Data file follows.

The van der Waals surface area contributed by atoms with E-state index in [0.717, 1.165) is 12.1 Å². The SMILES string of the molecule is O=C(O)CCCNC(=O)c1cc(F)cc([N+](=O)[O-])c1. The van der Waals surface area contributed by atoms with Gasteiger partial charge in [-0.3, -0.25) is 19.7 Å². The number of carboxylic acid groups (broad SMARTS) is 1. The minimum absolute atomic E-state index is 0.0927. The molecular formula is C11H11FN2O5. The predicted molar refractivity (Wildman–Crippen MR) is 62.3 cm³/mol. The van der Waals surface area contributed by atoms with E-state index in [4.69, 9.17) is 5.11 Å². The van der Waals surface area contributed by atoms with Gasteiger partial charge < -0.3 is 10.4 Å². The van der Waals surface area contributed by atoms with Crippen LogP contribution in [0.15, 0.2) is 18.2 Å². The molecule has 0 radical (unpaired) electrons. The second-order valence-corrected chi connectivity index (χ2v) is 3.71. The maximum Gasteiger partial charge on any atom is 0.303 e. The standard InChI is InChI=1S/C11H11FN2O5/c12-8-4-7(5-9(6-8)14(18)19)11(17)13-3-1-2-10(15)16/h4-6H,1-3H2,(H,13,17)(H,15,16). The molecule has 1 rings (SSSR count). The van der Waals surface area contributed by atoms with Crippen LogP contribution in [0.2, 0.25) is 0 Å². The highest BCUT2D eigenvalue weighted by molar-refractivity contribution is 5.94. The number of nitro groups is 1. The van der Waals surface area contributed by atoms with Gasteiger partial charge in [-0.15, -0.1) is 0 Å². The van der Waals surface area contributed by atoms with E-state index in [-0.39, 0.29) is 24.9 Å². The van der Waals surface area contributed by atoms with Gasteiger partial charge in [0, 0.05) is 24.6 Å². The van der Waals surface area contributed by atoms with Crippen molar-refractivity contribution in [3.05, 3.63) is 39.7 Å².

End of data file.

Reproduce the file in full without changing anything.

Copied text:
The van der Waals surface area contributed by atoms with E-state index in [0.717, 1.165) is 12.1 Å². The SMILES string of the molecule is O=C(O)CCCNC(=O)c1cc(F)cc([N+](=O)[O-])c1. The van der Waals surface area contributed by atoms with Gasteiger partial charge in [-0.3, -0.25) is 19.7 Å². The number of carboxylic acid groups (broad SMARTS) is 1. The minimum absolute atomic E-state index is 0.0927. The molecular formula is C11H11FN2O5. The predicted molar refractivity (Wildman–Crippen MR) is 62.3 cm³/mol. The van der Waals surface area contributed by atoms with E-state index in [4.69, 9.17) is 5.11 Å². The van der Waals surface area contributed by atoms with Gasteiger partial charge < -0.3 is 10.4 Å². The van der Waals surface area contributed by atoms with Crippen LogP contribution in [0.15, 0.2) is 18.2 Å². The molecule has 0 radical (unpaired) electrons. The second-order valence-corrected chi connectivity index (χ2v) is 3.71. The maximum Gasteiger partial charge on any atom is 0.303 e. The standard InChI is InChI=1S/C11H11FN2O5/c12-8-4-7(5-9(6-8)14(18)19)11(17)13-3-1-2-10(15)16/h4-6H,1-3H2,(H,13,17)(H,15,16). The molecule has 1 rings (SSSR count). The van der Waals surface area contributed by atoms with Crippen LogP contribution in [0.2, 0.25) is 0 Å². The highest BCUT2D eigenvalue weighted by molar-refractivity contribution is 5.94. The number of nitro groups is 1. The van der Waals surface area contributed by atoms with Gasteiger partial charge in [-0.15, -0.1) is 0 Å². The van der Waals surface area contributed by atoms with E-state index in [-0.39, 0.29) is 24.9 Å². The van der Waals surface area contributed by atoms with Gasteiger partial charge in [0, 0.05) is 24.6 Å². The van der Waals surface area contributed by atoms with Crippen molar-refractivity contribution in [3.05, 3.63) is 39.7 Å².